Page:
COVINGTON, Ga. — Newton High School and Newton College and Career Academy STEM Institute student Dhakiya Knights has had a week to remember.
First, the senior was announced as the Newton High Class of 2023 valedictorian. Then, just a few days later she learned her college education would be fully funded as she was awarded the full-ride Stamps Scholarship to attend Mercer University.
The Stamps Scholars Program emphasizes the students’ initiative, from engaging in philanthropic efforts worldwide to conducting research and demonstrating a passion for improving local communities. Mercer’s Stamps Scholars embody both academic achievement and effective leadership.
The Stamps Scholarship program will pay both full tuition and fees plus room and board and also provide Knights with a free Apple iPad. Additionally, the Stamps Scholar benefit includes up to a $16,000 enrichment stipend over four years to support study abroad, undergraduate research, unpaid internships and conference fees and travel.
Knights said the news totally caught her off guard.
“I was shocked and excited to learn I had earned this scholarship,” she said. “This really takes the weight off the financial pressures of college.”
Knights explained how earning this scholarship would help return the favor for all of the support her parents had provided her throughout her educational career.
“One thing I’ve always wanted to do since my parents worked so hard—they are immigrants—is I’ve always wanted to do better than they have in life,” she explained. “So I see this as, like, a natural progression. Okay, they got me this far, now what I want to do is get them to the next step. I don’t want them to have to help me take out loans or anything if that’s possible, so to really reach out and be independent and give back this thank you by basically saying, ‘hey, I got it. I can take it to the next level, and you’ve done all you can do.’”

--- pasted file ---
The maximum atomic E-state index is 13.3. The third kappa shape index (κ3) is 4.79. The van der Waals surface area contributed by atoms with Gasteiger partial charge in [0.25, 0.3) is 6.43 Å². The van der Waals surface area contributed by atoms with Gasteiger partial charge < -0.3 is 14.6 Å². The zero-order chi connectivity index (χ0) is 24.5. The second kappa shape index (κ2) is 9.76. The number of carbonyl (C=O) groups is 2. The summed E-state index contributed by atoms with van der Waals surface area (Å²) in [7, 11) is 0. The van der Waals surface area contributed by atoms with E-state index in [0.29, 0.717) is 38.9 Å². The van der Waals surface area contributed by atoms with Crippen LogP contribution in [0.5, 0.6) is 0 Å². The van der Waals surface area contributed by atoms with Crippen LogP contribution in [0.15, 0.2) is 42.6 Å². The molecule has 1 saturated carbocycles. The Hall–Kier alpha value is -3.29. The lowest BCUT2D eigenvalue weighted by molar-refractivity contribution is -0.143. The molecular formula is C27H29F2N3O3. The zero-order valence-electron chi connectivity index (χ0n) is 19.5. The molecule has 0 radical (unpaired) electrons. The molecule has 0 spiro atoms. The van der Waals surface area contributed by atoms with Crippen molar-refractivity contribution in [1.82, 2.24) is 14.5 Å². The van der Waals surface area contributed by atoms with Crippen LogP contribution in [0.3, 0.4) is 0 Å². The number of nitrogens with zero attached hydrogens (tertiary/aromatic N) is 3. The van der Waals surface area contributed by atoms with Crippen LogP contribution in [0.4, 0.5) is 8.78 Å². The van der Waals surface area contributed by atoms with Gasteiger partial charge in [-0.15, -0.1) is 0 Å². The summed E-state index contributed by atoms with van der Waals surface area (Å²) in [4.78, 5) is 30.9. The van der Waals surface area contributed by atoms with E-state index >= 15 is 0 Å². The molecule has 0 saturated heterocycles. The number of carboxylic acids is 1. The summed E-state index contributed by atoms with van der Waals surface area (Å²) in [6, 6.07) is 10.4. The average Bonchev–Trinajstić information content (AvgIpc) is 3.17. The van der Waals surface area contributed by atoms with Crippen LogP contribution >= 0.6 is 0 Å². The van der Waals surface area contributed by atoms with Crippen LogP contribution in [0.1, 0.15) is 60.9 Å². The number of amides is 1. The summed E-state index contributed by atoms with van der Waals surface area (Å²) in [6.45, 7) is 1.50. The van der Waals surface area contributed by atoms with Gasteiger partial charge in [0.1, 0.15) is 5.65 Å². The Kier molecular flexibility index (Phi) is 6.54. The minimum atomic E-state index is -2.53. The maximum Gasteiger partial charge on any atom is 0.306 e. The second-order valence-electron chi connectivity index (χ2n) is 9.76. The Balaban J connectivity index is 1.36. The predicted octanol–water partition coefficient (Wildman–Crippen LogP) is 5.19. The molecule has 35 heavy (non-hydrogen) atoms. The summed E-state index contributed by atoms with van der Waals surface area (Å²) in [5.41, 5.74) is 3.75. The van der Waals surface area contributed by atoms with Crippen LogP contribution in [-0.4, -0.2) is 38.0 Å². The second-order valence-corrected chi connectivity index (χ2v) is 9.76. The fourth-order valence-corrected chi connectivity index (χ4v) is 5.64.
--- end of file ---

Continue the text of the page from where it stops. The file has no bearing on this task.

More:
Knights admitted she hadn’t considered Mercer at first—at least not until the campus visit.
“Mercer wasn’t really on my radar until I went to visit,” she said. “I just really liked the community; they were really welcoming, and they just make sure you have a personalized experience. So it just felt really homely, and it was the small size that I was looking for. And then I looked and they had all of the potential majors and also the potential minor (I wanted) so they had all of the things that I wanted in one place.”
The soon-to-be graduate plans to major in neuroscience with a minor in communication at Mercer. She would then like to pursue advanced degrees. She would like to obtain a medical degree and potentially a PhD. Ultimately, she aspires to become a physician and a biomedical researcher and bridge the gap between research and field medicine.
“I’ve always been interested in science and biology,” she said. “But I’ve witnessed a lot of mental health struggles from my peers throughout my life. And I always felt driven to help and I wanted to help. After I came to STEM and learned about lab research and biotechnology I realized I wanted to do both. I want to help people and patients and I also want to do research because I’m really passionate about it and I like writing and being in the lab.”
The numerous Advanced Placement classes she’s taken — which include Psychology, World History, Calculus, Language, Literature, US History, Statistics, Seminar, Macroeconomics and Biology — have prepared her for the rigors of college. A plethora of extracurricular activities on her resume show also show her well-roundedness as a student. During her time in high school, she’s participated in tennis, HOSA (Future Health Professionals), National Honor Society, Beta Club, STEM Council and the Associate Board of Directors.
Newton College and Career principal Chad Walker had nothing but glowing remarks for Knights, both as a student and a person in general.
“Dhakiya Knights has been an amazing NCCA STEM Institute associate over the past four years,” Walker said. “It has been my pleasure to watch her grow and develop into an exceptional young lady inside and outside of the classroom.”